Thangka are paintings on cloth that depict the sku rten, the bodily forms of enlightened beings; or the diagrammatic mandala, the ‘sacred circle’ symbolizing the spiritual embodiment of the Buddha and the stages of spiritual realization.
The figurative paintings either place the deities within a narrative by depicting episodes from their lives (for instance, portraying the 12 great deeds of the Sakyamuni Buddha or events from the past lives of the Buddha as described in the Jataka tales), or by portraying aspects of the Buddha’s nature as a sentient being. Pema Dorji, a monk, and Thangka painter, elaborates this difference with the example of the deity Avalokiteshvara. “Avalokiteshvara is the embodiment of wisdom, and compassion. In the Thangkas that depict aspects of Buddha’s nature, the selection of a particular deity for portrayal is usually linked with the effects desired by the person commissioning the Thangka. Thus, a Thangka of the goddess Tara is in demand for her ability to remove obstacles, and grant protection while a Thangka of Amitayus is commissioned by those hoping that he will bestow them with long life.”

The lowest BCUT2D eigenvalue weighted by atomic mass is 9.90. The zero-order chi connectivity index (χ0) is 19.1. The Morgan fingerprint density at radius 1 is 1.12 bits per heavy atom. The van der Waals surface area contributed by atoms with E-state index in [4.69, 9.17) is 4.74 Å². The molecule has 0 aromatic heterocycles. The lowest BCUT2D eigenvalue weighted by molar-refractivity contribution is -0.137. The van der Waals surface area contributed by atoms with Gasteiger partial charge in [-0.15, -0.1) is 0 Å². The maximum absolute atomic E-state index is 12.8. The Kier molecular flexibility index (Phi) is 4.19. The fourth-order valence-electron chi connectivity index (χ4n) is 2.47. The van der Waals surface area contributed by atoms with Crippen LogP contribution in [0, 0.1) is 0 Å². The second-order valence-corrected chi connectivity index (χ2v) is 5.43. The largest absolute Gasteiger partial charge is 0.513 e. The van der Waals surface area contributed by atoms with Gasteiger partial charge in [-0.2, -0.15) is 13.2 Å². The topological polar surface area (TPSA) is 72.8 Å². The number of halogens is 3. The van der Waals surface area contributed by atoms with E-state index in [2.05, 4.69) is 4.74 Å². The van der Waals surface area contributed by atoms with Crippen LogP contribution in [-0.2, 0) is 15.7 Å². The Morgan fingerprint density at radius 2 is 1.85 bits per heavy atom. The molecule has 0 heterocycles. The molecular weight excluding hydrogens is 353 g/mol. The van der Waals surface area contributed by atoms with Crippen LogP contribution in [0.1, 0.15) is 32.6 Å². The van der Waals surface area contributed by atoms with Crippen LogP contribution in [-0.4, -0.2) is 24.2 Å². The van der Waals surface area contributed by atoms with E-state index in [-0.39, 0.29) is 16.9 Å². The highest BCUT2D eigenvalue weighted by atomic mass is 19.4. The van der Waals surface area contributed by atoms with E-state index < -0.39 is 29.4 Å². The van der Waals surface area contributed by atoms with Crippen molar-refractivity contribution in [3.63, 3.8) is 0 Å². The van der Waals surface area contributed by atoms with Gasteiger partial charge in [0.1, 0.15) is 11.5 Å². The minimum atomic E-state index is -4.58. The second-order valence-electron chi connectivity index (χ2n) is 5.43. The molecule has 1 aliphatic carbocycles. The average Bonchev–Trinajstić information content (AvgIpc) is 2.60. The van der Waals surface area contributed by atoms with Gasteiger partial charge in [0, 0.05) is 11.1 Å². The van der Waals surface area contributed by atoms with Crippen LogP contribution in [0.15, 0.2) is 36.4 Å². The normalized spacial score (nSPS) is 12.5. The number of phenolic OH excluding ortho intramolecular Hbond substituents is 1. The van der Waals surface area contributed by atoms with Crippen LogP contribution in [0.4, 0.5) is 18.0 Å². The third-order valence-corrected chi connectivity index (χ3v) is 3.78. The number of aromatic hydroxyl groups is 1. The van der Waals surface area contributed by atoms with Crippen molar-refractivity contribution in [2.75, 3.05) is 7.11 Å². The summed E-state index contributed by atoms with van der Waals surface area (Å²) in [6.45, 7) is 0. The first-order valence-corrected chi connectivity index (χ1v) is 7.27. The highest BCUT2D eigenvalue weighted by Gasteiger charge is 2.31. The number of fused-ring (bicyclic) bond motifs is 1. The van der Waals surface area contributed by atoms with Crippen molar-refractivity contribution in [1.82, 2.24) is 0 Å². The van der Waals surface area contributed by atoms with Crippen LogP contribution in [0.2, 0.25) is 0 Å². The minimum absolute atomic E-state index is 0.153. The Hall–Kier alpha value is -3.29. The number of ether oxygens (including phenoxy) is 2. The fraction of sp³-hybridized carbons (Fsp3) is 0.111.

Hung in monasteries, shops and homes, Thangkas may be commissioned to bring well-being and health, to ward off the evil eye, to ensure a happy rebirth, or for use as a meditational aid. The paintings are usually executed on coarse cotton cloth using mineral colours, while silk is reserved for the painting of important subjects.